alexa Androgen excess fetal programming of female reproduction: a developmental aetiology for polycystic ovary syndrome?
Diabetes & Endocrinology

Diabetes & Endocrinology

Journal of Metabolic Syndrome

Author(s): Abbott DH, Barnett DK, Bruns CM, Dumesic DA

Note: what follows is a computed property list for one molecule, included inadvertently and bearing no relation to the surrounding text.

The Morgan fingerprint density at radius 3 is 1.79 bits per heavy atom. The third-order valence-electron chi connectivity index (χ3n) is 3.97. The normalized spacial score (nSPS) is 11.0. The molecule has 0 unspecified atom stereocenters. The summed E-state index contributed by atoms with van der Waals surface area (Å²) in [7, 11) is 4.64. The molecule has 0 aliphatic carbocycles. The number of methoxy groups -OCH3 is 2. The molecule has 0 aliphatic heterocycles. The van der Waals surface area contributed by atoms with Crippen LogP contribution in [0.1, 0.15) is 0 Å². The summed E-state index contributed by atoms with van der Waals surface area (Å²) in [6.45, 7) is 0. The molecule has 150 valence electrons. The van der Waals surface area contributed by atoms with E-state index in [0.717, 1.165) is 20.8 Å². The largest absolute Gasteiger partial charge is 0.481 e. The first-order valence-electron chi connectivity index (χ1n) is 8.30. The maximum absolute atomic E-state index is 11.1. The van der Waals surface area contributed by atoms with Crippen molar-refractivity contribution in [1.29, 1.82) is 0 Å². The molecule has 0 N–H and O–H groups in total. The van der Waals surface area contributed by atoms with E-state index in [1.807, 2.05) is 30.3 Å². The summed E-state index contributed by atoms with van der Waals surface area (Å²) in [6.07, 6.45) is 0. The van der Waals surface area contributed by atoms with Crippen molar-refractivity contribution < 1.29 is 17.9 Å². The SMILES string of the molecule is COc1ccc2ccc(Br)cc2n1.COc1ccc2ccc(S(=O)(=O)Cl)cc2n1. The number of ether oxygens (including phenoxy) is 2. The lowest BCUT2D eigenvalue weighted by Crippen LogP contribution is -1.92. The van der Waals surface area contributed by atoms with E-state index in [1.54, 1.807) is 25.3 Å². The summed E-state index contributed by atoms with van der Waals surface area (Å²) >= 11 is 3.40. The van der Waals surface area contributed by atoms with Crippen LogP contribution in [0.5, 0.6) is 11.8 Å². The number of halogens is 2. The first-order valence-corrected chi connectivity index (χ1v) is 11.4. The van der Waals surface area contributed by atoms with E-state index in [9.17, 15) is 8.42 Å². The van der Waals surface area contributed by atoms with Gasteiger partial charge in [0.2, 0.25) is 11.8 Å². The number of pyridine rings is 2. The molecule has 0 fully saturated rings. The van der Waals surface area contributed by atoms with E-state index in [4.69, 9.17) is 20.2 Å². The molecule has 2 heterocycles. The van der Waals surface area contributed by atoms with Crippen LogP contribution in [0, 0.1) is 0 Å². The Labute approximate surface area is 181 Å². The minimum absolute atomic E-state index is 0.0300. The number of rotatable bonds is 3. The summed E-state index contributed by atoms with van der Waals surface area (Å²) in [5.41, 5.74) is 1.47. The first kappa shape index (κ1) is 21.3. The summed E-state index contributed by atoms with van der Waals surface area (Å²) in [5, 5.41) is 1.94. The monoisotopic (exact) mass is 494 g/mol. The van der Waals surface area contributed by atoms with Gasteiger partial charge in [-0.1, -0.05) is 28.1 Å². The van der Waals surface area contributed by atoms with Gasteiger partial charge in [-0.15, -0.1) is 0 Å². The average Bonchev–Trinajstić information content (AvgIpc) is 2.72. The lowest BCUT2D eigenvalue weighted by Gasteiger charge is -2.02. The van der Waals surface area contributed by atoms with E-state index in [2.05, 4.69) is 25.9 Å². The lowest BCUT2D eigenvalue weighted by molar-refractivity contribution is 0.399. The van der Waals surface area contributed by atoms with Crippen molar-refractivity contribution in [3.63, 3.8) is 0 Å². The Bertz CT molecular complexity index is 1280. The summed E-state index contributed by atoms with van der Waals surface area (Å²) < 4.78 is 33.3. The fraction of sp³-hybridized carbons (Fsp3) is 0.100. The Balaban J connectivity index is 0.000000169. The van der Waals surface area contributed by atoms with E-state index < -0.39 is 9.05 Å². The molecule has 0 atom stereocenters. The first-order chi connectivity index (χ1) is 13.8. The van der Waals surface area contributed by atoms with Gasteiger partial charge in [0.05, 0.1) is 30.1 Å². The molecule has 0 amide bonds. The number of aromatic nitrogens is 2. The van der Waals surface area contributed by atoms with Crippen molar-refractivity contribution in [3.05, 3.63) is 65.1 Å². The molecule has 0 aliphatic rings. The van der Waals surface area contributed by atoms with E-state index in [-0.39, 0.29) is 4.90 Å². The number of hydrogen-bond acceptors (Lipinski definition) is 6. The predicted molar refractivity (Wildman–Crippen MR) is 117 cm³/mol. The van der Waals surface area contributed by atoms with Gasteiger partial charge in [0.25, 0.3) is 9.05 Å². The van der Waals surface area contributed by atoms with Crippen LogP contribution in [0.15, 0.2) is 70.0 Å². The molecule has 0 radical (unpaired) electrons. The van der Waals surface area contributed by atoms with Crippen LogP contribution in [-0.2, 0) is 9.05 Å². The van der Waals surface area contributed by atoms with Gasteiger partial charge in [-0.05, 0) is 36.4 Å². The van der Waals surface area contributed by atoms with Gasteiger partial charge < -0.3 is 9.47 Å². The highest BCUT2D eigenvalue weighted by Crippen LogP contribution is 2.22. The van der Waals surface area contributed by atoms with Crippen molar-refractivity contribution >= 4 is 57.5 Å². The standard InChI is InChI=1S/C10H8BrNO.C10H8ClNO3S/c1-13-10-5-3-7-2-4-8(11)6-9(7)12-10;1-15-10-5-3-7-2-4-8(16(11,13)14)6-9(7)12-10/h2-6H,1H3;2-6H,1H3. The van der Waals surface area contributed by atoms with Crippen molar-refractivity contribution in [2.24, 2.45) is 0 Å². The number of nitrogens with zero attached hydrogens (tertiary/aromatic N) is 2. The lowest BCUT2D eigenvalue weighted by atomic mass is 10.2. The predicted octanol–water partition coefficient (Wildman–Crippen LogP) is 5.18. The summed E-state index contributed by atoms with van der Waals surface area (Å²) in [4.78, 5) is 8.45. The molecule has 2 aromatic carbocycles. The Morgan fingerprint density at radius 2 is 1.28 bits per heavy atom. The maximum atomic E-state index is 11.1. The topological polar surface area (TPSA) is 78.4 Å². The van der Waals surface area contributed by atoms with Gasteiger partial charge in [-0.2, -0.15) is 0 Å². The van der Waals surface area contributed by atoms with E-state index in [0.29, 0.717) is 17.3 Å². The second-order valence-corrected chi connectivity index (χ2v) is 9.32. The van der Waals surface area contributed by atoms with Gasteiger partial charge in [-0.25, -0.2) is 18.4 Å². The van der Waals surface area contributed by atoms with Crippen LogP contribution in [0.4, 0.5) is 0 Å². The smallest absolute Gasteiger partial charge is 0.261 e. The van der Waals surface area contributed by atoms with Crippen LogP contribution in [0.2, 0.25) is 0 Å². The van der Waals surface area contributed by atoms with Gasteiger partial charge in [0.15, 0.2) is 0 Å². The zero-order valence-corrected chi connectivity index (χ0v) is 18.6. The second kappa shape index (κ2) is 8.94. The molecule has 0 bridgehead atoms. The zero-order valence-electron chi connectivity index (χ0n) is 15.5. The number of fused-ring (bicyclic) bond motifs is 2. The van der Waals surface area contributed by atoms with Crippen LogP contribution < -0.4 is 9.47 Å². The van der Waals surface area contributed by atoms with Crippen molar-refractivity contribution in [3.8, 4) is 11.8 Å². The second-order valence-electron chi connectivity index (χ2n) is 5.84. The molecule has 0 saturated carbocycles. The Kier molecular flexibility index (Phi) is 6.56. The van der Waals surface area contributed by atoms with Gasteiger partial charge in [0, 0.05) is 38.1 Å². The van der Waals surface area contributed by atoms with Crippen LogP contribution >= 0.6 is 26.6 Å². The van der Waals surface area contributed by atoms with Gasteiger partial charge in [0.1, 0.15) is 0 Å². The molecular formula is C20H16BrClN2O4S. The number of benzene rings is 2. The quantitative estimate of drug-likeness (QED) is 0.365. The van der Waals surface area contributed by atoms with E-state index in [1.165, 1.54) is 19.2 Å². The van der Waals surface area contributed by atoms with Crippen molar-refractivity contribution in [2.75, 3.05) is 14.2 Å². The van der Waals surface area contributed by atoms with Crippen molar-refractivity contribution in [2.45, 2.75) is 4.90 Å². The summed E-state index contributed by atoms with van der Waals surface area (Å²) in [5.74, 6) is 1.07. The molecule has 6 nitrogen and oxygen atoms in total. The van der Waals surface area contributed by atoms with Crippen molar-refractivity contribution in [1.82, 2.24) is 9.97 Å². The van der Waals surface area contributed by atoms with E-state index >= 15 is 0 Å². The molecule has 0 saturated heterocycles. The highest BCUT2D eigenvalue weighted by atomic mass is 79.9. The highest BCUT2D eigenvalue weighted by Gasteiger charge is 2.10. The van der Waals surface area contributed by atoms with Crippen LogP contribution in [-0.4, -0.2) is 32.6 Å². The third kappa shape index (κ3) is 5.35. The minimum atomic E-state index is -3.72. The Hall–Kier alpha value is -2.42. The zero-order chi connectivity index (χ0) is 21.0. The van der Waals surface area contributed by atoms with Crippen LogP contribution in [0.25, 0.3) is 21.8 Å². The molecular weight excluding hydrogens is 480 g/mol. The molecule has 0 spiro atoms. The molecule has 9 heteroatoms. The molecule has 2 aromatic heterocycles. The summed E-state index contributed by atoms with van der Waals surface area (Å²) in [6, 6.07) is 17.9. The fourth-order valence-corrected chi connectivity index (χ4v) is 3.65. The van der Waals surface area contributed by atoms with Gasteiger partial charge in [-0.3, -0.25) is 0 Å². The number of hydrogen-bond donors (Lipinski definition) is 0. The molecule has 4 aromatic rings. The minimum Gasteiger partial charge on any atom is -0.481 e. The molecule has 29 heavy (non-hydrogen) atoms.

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Abstract The aetiology of polycystic ovary syndrome (PCOS) remains unknown. This familial syndrome is prevalent among reproductive-aged women and its inheritance indicates a dominant regulatory gene with incomplete penetrance. However, promising candidate genes have proven unreliable as markers for the PCOS phenotype. This lack of genetic linkage may represent both extreme heterogeneity of PCOS and difficulty in establishing a universally accepted PCOS diagnosis. Nevertheless, hyperandrogenism is one of the most consistently expressed PCOS traits. Animal models that mimic fetal androgen excess may thus provide unique insight into the origins of the PCOS syndrome. Many female mammals exposed to androgen excess in utero or during early post-natal life typically show masculinized and defeminized behaviour, ovulatory dysfunction and virilized genitalia, although behavioural and ovulatory dysfunction can coexist without virilized genitalia based upon the timing of androgen excess. One animal model shows particular relevance to PCOS: the prenatally androgenized female rhesus monkey. Females exposed to androgen excess early in gestation exhibit hyperandrogenism, oligomenorrhoea and enlarged, polyfollicular ovaries, in addition to LH hypersecretion, impaired embryo development, insulin resistance accompanying abdominal obesity, impaired insulin response to glucose and hyperlipidaemia. Female monkeys exposed to androgen excess late in gestation mimic these programmed changes, except for LH and insulin secretion defects. In utero androgen excess may thus variably perturb multiple organ system programming and thereby provide a single, fetal origin for a heterogeneous adult syndrome. This article was published in Hum Reprod Update and referenced in Journal of Metabolic Syndrome

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